Rarely does a dental implant fail. Currently, the success rate is between 94 and 96 percent. Nevertheless, there are reasons dental implants are not always successful. Seldom is the patient initially responsible for the failure of a dental implant.

Causes of dental implant failure happen because of one of the following reasons.

Failed Osseointegration

This is a fancy way to say the implant failed to fuse with the jawbone. This occurs for several reasons listed below.

  • Inaccurate placement of the implant prevents bone growth around it.
  • The jawbone lacks enough bone density or volume to hold the implant.
  • Damage to the tissue around the implant prevents proper fusion.
  • The implant exceeds the jawbone’s capacity to fully support it.
  • Infection or inflammation occurs around the implant.

Any of these conditions ultimately results in a loss or lack of bone structure to support the implant. Most of the time, an implant does not fuse with the bone because putting it in a weak jawbone is a prescription for failure.

Jawbone assessment is the most important part of the implant process. The dentist must measure the jawbone’s dimensions and density to determine its integrity.

Question: So, does having a jawbone lacking in bone structure disqualify you from getting a successful dental implant?


Answer: Absolutely not. Dental bone grafts, sinus lifts and other procedures can rebuild the solid bone mass in your jaw.


This is a dental implant infection. An infection causes inflammation in the gum tissue and bone surrounding the implant. This results in critical loss of the supporting bone.

Causes of dental implant failures due to peri-implantitis typically happen because of these reasons.


  • Dental instruments or the implant itself introduce bacteria to the implant site. Improper sterilization techniques create an environment for bacteria to grow.
  • Patients who smoke have a higher failure rate. Smoking constricts the blood vessels. Constricted blood vessels cannot carry enough blood to help jawbone growth. The result is not only lack of growth, but bone loss as well.
  • Patients with controlled diabetes. The healing process for any medical or dental procedure performed on a diabetic is much slower than the normal healing process. There is a higher risk of post-surgical complications.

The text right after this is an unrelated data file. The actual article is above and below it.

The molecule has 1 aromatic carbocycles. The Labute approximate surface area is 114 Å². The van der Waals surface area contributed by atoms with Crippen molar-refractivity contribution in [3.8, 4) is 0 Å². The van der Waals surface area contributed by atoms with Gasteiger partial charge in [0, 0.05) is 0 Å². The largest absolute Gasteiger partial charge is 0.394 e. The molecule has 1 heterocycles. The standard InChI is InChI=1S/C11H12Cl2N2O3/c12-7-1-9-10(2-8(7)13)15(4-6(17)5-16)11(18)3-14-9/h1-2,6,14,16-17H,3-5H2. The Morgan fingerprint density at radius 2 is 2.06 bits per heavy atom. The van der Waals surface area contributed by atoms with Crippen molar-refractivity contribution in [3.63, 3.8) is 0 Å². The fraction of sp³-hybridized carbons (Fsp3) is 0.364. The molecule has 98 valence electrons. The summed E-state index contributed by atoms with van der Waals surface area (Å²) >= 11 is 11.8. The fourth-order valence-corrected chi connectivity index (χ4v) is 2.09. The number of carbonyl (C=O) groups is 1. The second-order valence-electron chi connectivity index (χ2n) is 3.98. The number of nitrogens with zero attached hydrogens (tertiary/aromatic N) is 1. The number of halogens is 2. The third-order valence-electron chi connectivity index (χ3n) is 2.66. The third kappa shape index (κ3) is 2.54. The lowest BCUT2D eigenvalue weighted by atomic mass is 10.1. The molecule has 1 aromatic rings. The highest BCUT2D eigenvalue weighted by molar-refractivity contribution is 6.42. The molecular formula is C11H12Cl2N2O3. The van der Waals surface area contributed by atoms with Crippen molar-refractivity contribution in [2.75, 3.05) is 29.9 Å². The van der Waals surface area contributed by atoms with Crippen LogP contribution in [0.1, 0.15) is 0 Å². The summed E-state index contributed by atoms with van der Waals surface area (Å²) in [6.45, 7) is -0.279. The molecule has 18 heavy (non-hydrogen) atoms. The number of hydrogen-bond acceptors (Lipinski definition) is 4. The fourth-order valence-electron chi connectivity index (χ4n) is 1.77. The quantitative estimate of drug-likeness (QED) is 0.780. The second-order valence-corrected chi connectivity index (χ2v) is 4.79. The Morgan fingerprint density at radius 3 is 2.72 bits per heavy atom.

• Patients with suppressed immune systems seldom can fight oral infections.
  • Poor dental hygiene allows bacteria to grow and spread. Brushing two to three times a day for at least two to five minutes and flossing is necessary to maintain implants. Sometimes, older adults cannot reach all the tooth and gum areas that need cleaning.
  • Patients with thin gums have inadequate protection for the bone. This exposes the bone to decay and infection. Gum grafts can prevent this issue.

Nerve and Tissue Damage Occurring During the Implant

When an inexperienced dentist does your dental implant procedure, they can damage nerves and tissues around or near the implant site. Sometimes, a year or more goes by before you notice this damage.

  • Incorrect drilling damages the roots of surrounding teeth.
  • Implants placed too close to the nerve, causing numbness, tingling and pain.
  • Perforating the sinus during the implant surgery. A sinus lift allows build-up of the bone and usually prevents sinus perforation.

Symptoms: Symptoms range from numbness and tingling to severe pain at the implant site. Sometimes, the implant simply falls out after a year or more.

As a patient, the best thing you can do to prevent a dental implant failure is locate the top-rated Los Angeles dentist to do your dental implant.

Frankly, if you plan to get dental implants in the greater Los Angeles, CA area, look for the best dentist in Los Angeles to take care of you. Although a general dentist might offer dental implant services, it does not mean they should. A